Fast A/D converters for software-defined radio, radar processing, signals intelligence, and electronic warfare introduced by National Semiconductor

SANTA CLARA, Calif., 24 May 2010. National Semiconductor Corp. in Santa Clara, Calif., is introducing the ADC12D1800 3.6 giga-sample-per-second analog-to-digital converter for software-defined radio, radar processing, signals intelligence (SIGINT) and electronic warfare applications.

May 24th, 2010
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SANTA CLARA, Calif., 24 May 2010. National Semiconductor Corp. in Santa Clara, Calif., is introducing the ADC12D1800 3.6 giga-sample-per-second analog-to-digital converter for software-defined radio, radar processing, signals intelligence (SIGINT), and electronic warfare applications.

The A/D converter has dynamic performance of -147 dBm/Hz noise floor, 52 dB noise power ratio (NPR) and -61 dBFS intermodulation distortion (IMD) to enable a new generation of software-defined radio architectures and applications, National officials say.

In addition to the ADC12D1800, National introduced two other A/D converters: the ADC12D1600 with sampling speed as fast as 3.2 giga-samples per second and the ADC12D1000 with performance as fast as 2.0 giga-samples per second. All three PowerWise A/D converters are for software-defined radio and related applications like communications, multi-channel set-top box (STB), and light detecting and ranging (LIDAR) applications.

The A/D converter can help radio communications designers come up with new software-defined radio architectures due to the chip's ability to receive modulated, band-limited signals within a large bandwidth. In military radar systems, one ADC12D1X00 combined with a digital down-converter can replace several mixers, filters, amplifiers, and local oscillator stages in traditional heterodyne double- or triple-conversion radio implementations.

The latest class of software-defined radios requires the A/D converter to sample wide-bandwidth signals, so a new set of metrics such as noise-floor, NPR, and IMD provide the best measure of a system’s capability to extract narrowband information from a wideband spectrum, National officials say.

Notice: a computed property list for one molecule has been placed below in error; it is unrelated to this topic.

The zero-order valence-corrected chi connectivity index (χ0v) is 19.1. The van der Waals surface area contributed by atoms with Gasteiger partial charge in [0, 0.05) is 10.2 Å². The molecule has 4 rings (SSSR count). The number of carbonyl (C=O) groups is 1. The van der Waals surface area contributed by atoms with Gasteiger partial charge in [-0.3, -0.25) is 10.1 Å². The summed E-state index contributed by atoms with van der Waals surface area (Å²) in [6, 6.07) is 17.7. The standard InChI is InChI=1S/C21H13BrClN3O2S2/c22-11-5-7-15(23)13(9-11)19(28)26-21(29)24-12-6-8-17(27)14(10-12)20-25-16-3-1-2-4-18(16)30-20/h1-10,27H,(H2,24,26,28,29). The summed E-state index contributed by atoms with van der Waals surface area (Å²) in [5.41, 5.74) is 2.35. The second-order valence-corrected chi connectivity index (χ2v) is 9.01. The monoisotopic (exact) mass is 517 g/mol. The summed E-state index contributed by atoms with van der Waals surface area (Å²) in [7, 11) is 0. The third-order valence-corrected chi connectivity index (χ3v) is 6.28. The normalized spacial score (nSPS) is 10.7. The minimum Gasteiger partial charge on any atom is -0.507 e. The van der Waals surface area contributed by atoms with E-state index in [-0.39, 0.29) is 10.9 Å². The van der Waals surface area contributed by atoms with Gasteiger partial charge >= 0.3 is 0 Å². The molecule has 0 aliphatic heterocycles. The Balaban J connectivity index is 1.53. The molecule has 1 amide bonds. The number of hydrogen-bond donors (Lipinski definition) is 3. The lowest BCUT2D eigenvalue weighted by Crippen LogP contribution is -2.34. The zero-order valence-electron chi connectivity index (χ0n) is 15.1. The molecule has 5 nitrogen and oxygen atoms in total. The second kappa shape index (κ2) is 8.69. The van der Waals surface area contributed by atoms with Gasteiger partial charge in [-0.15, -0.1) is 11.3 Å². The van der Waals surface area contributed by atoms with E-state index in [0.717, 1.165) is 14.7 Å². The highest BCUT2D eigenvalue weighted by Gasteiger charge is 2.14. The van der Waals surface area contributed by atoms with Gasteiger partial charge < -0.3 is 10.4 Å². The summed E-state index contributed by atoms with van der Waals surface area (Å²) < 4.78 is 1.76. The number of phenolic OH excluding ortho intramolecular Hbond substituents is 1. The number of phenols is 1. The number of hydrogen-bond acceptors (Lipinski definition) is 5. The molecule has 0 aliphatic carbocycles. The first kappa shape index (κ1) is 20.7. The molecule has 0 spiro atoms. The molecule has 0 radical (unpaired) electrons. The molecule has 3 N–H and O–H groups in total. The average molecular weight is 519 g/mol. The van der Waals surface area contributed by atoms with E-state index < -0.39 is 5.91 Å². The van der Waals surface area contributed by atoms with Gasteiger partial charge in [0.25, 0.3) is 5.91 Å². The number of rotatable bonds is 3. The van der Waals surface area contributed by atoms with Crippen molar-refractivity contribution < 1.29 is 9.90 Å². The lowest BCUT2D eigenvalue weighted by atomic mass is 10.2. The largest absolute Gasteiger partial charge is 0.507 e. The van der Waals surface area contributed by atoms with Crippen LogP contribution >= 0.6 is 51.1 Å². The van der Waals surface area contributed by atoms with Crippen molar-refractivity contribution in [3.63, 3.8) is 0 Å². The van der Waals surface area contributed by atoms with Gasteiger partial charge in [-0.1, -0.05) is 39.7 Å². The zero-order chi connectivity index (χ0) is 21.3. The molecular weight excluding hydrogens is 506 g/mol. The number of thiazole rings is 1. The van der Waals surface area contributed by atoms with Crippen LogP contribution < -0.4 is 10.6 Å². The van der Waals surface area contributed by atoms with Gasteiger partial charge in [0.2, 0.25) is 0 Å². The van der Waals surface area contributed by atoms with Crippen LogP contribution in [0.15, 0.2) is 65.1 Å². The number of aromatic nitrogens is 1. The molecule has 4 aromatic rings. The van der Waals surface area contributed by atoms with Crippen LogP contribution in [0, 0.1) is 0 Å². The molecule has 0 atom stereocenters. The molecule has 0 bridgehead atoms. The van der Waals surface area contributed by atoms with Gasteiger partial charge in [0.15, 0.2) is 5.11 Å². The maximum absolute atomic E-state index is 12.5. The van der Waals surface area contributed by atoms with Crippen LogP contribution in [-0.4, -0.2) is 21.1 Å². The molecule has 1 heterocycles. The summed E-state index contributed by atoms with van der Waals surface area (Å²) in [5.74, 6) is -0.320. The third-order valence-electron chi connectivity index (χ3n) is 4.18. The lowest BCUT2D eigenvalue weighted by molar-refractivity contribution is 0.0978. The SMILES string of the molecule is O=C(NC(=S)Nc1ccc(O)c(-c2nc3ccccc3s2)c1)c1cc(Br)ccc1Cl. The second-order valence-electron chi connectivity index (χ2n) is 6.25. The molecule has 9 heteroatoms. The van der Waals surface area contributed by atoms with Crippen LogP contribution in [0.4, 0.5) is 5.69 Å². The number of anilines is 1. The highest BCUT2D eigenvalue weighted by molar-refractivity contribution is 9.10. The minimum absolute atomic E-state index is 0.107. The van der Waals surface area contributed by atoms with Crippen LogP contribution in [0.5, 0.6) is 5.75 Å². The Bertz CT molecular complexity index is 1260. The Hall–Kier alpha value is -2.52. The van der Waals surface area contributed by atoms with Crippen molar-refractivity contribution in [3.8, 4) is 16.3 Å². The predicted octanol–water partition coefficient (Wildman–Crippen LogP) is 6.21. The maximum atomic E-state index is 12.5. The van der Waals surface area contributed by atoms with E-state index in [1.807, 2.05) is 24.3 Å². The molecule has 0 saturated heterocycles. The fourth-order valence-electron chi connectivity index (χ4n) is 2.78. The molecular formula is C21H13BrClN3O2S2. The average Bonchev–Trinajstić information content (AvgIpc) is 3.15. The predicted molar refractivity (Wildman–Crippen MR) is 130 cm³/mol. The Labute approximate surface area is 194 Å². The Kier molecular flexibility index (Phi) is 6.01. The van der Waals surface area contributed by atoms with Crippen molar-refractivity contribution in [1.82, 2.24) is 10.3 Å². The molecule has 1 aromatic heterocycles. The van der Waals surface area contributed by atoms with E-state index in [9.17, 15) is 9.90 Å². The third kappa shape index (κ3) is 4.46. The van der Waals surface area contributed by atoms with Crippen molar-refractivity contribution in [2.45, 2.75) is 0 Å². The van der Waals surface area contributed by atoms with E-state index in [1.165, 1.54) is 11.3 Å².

This is in stark contrast to traditional A/D converter specifications -- signal-to-noise ratio (SNR), spurious-free dynamic range (SFDR), and effective number of bits (ENOB) -- which focus on single-tone performance in the Nyquist bandwidth and do not provide the best gauge of a system’s overall capability.

National’s 12-bit A/D converters come in a leaded or lead-free, 292-ball, thermally enhanced BGA package, and are pin-compatible with the ADC10D1000 and ADC10D1500 A/D converters. The 12-bit A/D converters run off a 1.9-volt power supply and consist of two channels that can operate interleaved or as independent channels.

They include circuitry for multi-chip synchronization, programmable gain and offset adjustment per channel. The internal track-and-hold amplifier and extended self-calibration scheme enable a very flat response of all dynamic parameters for input frequencies exceeding 2 GHz, while providing an exceptionally low 10-18 code error rate.

A space-qualified version of the ADC12D1x00 will be supplied in a hermetic 376 column, ceramic column grid array (CCGA) package that meets radiation levels of 120 MeV for single event latch-up and a total ionizing dose of 100 Krads (Si). For more information contact National Semiconductor online at www.national.com.

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